Despite the significant financial hurdle, there is clear optimism about the project’s future.
“This is exactly the kind of thing we want to support,” said Merrilee Runyan of Sustainable Vashon. “We’re always looking for great ideas and how we can help make things happen. … This is a small group, but we believe it could be a real catalyst in the community.”
While the county grant was small, one vital piece of the project — the online inventory system — has been made accessible free of charge through a contract with the county.
Watson said King County, seeing the success of existing tool libraries, decided to promote their establishment as part of an Earth Day campaign this year, and they contracted with the company myTurn.com, a public benefit corporation, to provide the online tool library database for the communities that need them.
“Having access to that online system is critical,” Graham said. “We wouldn’t be able to do this otherwise, due to the cost.”
Currently the tool library is only open to accept donations for a few hours twice a week. Graham noted that while the library has already amassed a sizable collection of donated tools, they need a lot more tools of all types to make it sustainable.
“We’re hoping to be ready to start lending after Labor Day, but we still have a lot to work out in terms of collecting more tools, figuring out membership or lending fees and how we’re going to set that up, insurance costs and funding just to keep going. … We need to get serious now,” he said.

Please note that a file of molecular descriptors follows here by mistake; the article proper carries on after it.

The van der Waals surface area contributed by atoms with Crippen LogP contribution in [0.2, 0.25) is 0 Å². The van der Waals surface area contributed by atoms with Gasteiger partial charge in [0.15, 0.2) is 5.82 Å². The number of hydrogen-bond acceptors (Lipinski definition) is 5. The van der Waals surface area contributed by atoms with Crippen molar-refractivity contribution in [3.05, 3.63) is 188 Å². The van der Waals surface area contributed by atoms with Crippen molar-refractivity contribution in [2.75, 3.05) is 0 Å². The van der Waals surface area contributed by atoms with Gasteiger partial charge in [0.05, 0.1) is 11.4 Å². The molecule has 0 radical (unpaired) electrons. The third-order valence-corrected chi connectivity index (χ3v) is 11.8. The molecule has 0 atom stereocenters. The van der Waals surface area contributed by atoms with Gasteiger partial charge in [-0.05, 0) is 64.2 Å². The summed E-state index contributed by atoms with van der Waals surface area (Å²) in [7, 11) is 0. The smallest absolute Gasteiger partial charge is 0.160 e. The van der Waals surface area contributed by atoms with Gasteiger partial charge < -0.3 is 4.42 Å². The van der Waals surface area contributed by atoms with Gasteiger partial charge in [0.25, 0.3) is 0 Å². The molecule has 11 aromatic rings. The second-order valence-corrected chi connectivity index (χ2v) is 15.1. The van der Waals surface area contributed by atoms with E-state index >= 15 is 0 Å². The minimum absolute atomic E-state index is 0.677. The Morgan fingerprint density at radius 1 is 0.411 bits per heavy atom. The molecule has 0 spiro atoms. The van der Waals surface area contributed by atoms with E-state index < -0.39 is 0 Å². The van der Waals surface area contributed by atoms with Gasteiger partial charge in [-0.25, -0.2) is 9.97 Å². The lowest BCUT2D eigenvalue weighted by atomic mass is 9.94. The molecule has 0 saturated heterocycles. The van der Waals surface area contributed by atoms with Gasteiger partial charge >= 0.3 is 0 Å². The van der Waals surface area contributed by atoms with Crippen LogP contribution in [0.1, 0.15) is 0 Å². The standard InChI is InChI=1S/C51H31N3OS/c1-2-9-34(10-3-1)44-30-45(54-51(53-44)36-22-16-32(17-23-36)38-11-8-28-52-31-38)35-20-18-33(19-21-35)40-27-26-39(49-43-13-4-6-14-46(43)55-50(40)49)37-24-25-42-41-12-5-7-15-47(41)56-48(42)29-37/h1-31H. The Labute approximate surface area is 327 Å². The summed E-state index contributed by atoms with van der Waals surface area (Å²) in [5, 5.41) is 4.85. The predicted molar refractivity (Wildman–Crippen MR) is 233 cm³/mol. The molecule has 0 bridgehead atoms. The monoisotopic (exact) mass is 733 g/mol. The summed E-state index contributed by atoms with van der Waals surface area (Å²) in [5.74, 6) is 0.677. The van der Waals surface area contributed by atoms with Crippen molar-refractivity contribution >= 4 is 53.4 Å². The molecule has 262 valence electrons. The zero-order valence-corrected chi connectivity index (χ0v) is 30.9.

Watson said that tool libraries are structured in a variety of ways. Some charge an annual membership fee, others don’t charge for membership but charge nominal fees for borrowing, and some have discounts for nonprofits and community projects.
“There is a great deal of flexibility in how this can work,” he said.
Graham has spoken to the people who run the West Seattle Tool Library about what has and what hasn’t worked, what kinds of tools seem to be most in demand and what kinds of off-shoot projects they have had success with.
“There are wider applications here,” Graham said. “We could set up classes, workshops, outreach projects and support community projects. That is a real strength of this whole idea.”
Watson agrees and believes that is one of the biggest benefits of a project like this.
“I think the public will love it, especially when it comes to specialized tools that might be harder to come by,” he said. “On top of that, there is the community aspect, and groups like the ‘fixer collectives’ they have at the Phinney and West Seattle libraries (who do repairs) are a big part of that.”
While the tool library is not quite ready for prime time, Graham remains positive.
“This is very much a seat-of-our-pants operation right now,” he said. “But there are so many good examples of it being successful elsewhere. I’m sure we can make this work.”
The Vashon Tool Library is open to take donations on Wednesdays from 5 to 8 p.m. and Saturdays from 1 to 4 p.m. at the O2 building. It is accepting hand and electric tools only for the time being. Anyone wishing to make a donation who cannot come during those times can contact the library to arrange for pick-up. For more information or for donation pick-up, see vashontools.org or email firstname.lastname@example.org.